Optimal contact definition for reconstruction of Contact Maps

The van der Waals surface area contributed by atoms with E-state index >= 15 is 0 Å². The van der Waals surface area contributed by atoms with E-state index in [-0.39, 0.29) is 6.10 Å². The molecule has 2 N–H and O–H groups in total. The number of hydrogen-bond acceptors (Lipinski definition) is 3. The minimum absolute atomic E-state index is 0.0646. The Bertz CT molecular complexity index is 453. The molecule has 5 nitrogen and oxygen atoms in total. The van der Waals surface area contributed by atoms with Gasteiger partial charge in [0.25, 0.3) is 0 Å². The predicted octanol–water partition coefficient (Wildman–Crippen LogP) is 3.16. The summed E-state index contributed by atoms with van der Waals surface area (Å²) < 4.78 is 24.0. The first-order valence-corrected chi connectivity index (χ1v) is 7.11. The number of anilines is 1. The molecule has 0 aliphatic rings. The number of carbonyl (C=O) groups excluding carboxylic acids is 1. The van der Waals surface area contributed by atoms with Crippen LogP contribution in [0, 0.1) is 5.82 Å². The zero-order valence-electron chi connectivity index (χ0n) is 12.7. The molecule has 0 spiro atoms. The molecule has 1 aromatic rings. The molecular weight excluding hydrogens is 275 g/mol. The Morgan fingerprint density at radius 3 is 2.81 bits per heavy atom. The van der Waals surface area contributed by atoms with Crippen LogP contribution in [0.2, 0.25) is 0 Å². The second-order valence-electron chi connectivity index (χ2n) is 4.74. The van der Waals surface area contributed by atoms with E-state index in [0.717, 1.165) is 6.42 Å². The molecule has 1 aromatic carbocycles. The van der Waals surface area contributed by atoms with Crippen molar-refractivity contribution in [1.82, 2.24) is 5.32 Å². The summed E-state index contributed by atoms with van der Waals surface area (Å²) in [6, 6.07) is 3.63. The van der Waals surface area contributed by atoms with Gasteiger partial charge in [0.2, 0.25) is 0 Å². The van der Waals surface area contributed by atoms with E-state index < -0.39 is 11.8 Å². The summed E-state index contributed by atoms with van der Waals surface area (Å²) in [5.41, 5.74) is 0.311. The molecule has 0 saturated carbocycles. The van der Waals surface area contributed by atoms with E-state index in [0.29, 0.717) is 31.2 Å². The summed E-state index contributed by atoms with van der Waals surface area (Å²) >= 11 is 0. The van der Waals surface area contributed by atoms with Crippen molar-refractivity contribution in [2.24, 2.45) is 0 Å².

BACKGROUND:Contact maps have been extensively used as a simplified representation of protein structures. They capture most important features of a protein's fold, being preferred by a number of researchers for the description and study of protein structures. Inspired by the model's simplicity many groups have dedicated a considerable amount of effort towards contact prediction as a proxy for protein structure prediction. However a contact map's biological interest is subject to the availability of reliable methods for the 3-dimensional reconstruction of the structure.RESULTS:We use an implementation of the well-known distance geometry protocol to build realistic protein 3-dimensional models from contact maps, performing an extensive exploration of many of the parameters involved in the reconstruction process. We try to address the questions: a) to what accuracy does a contact map represent its corresponding 3D structure, b) what is the best contact map representation with regard to reconstructability and c) what is the effect of partial or inaccurate contact information on the 3D structure recovery. Our results suggest that contact maps derived from the application of a distance cutoff of 9 to 11A around the Cbeta atoms constitute the most accurate representation of the 3D structure. The reconstruction process does not provide a single solution to the problem but rather an ensemble of conformations that are within 2A RMSD of the crystal structure and with lower values for the pairwise average ensemble RMSD. Interestingly it is still possible to recover a structure with partial contact information, although wrong contacts can lead to dramatic loss in reconstruction fidelity.CONCLUSIONS:Thus contact maps represent a valid approximation to the structures with an accuracy comparable to that of experimental methods. The optimal contact definitions constitute key guidelines for methods based on contact maps such as structure prediction through contacts and structural alignments based on maximum contact map overlap.